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UN retracts claim that “110” farmers were slain in Borno attack

By Timileyin Omilana
01 December 2020   |   12:01 pm
The United Nations (UN) has retracted its initial casualty figure of farmers killed in Borno state during an attack on Zabarmari community in Jere local government area of the state. UN said the “gruesome” massacre against farmers killed “tens of people”, amending an earlier statement putting the death toll at 110. Eve Sabbagh, UN’s head…

The United Nations (UN) has retracted its initial casualty figure of farmers killed in Borno state during an attack on Zabarmari community in Jere local government area of the state.

UN said the “gruesome” massacre against farmers killed “tens of people”, amending an earlier statement putting the death toll at 110.

Eve Sabbagh, UN’s head of public information in Nigeria, said the “110 casualty figure” was not properly sourced.

The killings took place in the early afternoon of Saturday in the village of Koshobe and other rural communities in the Jere local government area.

“Armed men on motorcycles led a brutal attack on civilian men and women who were harvesting their fields,” Edward Kallon, the UN’s humanitarian coordinator in Nigeria, said in the statement.

“Tens of civilians were ruthlessly killed and many others were wounded in this attack,” he added.

The armed men are suspected to be members of the terrorist group Boko Haram.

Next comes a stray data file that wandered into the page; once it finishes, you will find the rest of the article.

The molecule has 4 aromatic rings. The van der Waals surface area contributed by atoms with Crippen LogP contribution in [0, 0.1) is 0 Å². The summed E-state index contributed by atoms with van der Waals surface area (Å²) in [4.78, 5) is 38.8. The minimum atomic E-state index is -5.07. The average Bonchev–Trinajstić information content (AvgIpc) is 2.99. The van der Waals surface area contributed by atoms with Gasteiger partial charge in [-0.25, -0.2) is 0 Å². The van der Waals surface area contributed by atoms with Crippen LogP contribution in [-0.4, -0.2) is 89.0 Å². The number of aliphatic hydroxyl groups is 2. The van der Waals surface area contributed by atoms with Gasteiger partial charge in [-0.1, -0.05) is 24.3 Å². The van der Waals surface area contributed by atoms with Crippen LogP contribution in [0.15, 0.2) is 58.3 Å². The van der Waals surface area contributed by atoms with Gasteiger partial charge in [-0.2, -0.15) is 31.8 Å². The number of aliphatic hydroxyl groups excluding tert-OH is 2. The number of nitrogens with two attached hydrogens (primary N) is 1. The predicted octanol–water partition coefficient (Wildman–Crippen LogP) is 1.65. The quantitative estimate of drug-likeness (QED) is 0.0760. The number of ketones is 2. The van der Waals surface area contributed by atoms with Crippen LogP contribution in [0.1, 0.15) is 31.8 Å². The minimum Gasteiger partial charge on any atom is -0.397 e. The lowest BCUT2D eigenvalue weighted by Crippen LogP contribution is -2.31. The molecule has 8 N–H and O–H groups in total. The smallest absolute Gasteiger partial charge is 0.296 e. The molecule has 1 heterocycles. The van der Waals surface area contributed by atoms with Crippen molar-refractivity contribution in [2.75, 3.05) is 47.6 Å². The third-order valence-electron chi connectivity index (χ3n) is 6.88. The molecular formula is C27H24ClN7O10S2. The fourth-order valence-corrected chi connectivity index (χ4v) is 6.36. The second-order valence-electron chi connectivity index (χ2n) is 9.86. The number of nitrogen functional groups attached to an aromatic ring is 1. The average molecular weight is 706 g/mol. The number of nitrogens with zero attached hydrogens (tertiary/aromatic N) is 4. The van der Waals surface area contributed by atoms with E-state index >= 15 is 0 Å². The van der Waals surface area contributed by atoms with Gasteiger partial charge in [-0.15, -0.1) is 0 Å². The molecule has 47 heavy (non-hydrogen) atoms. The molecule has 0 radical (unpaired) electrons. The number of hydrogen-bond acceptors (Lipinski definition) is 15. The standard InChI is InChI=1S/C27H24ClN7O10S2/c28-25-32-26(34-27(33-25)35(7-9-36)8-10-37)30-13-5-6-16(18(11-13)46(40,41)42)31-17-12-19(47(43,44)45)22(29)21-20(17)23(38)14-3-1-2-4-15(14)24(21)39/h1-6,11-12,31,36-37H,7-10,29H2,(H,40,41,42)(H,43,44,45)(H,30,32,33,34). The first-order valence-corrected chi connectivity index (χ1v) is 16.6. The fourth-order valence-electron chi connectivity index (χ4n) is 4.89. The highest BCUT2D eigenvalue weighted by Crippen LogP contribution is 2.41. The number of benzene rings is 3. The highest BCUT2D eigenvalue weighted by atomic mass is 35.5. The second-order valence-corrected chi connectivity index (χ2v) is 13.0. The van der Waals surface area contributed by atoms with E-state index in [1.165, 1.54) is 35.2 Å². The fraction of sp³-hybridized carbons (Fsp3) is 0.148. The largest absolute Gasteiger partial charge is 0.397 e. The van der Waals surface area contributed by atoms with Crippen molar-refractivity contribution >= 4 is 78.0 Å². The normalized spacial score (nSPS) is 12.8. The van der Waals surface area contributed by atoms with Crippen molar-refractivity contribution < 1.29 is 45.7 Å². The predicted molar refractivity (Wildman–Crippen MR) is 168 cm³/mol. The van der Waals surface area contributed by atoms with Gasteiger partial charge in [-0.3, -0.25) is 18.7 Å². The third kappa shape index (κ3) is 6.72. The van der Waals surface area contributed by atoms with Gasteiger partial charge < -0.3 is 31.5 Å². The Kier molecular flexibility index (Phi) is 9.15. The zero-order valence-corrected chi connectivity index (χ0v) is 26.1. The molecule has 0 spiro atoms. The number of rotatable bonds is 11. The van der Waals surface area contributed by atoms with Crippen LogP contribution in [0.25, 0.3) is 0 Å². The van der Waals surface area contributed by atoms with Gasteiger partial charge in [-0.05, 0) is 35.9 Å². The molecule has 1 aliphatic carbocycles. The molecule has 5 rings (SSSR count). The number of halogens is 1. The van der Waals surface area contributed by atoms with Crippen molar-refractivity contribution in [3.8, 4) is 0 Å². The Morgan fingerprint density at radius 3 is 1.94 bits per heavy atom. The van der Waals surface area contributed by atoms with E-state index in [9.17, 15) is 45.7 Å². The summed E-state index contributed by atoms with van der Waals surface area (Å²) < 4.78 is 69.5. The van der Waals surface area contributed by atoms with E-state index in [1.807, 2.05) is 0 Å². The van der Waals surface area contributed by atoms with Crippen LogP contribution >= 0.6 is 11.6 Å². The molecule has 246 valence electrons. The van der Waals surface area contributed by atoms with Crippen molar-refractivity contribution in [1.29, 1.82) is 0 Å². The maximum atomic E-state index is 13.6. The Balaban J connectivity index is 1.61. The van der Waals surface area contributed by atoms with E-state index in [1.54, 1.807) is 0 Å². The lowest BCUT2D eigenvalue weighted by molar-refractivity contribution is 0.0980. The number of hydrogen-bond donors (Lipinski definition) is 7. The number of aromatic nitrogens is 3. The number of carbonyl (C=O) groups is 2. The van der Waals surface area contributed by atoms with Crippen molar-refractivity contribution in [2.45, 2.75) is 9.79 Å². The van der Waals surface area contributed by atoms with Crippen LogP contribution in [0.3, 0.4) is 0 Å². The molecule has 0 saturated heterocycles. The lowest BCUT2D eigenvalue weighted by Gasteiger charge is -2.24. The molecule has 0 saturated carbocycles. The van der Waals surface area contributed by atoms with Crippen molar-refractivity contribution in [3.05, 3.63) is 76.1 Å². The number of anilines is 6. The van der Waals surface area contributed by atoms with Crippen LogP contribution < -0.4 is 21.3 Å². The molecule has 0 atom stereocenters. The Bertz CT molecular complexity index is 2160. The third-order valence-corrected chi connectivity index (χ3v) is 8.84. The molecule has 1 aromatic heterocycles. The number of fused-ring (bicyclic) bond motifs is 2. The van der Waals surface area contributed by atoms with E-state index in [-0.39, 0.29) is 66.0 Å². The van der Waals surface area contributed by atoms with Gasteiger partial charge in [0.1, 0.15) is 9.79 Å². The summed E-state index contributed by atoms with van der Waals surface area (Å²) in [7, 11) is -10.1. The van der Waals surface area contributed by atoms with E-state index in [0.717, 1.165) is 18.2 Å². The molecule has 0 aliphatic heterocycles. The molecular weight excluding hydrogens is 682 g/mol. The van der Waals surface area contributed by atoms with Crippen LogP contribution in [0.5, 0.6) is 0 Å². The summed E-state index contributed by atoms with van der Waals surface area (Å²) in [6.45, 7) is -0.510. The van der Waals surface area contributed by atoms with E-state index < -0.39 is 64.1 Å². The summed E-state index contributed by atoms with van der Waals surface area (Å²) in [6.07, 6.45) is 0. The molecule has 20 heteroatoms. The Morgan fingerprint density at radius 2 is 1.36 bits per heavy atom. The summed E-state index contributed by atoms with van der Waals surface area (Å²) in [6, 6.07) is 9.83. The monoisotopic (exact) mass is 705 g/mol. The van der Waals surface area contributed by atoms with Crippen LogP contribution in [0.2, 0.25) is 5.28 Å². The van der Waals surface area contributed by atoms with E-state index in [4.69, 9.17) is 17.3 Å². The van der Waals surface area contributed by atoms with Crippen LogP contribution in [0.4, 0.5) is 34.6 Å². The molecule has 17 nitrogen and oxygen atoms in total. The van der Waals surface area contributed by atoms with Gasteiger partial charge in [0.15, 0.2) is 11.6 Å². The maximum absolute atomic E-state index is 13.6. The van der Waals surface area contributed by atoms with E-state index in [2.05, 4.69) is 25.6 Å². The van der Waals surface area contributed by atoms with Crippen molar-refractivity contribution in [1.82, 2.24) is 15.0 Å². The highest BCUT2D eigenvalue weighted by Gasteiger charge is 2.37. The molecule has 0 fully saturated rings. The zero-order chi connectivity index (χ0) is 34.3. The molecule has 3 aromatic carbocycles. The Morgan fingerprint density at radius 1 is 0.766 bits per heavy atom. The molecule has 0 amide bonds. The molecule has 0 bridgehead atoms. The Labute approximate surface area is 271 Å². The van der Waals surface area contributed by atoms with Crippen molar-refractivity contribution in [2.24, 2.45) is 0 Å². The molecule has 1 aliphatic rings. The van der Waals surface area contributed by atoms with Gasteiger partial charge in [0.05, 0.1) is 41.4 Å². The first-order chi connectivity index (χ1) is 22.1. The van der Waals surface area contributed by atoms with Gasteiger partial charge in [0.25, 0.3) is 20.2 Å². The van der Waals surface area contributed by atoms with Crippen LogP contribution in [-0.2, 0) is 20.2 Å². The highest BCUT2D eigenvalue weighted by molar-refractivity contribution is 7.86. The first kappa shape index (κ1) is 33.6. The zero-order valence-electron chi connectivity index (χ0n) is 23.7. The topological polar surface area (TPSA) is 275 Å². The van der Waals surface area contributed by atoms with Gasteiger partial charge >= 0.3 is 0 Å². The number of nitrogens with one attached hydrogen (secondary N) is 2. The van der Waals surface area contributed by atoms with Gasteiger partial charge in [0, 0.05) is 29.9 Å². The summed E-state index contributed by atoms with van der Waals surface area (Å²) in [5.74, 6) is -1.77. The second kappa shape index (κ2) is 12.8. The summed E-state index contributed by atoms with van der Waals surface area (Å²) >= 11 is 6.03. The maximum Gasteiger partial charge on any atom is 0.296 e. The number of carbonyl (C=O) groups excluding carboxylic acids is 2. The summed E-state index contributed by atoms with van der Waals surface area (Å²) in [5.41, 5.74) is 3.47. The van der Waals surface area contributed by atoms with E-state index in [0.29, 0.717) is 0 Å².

According to Babagana Zulum, governor of the state, 43 residents were buried on Sunday while the government is still trying to retrieve some other corpses.

Zulum described people facing desperate choices.

“In one side, they stay at home they may be killed by hunger and starvation; on the other, they go out to their farmlands and risk getting killed by the insurgents,” he said.

But a presidential spokesman Garba Shehu said the farmers did not get a military clearance before resuming farming activities in the area.

Shehu who spoke to BBC ‘Newsday’ said the government was sad about the tragic incident, but added that the “people need to understand what it is like in the Lake Chad Basin area.”

“The truth has to be said. Was there any military clearance from the military who are in total control of the area?” Shehu queried. “Did anybody ask to resume activity?”

He added that he had been briefed by military authorities that the villagers did not seek military advice before exposing themselves to “a window that the terrorists have exploited.”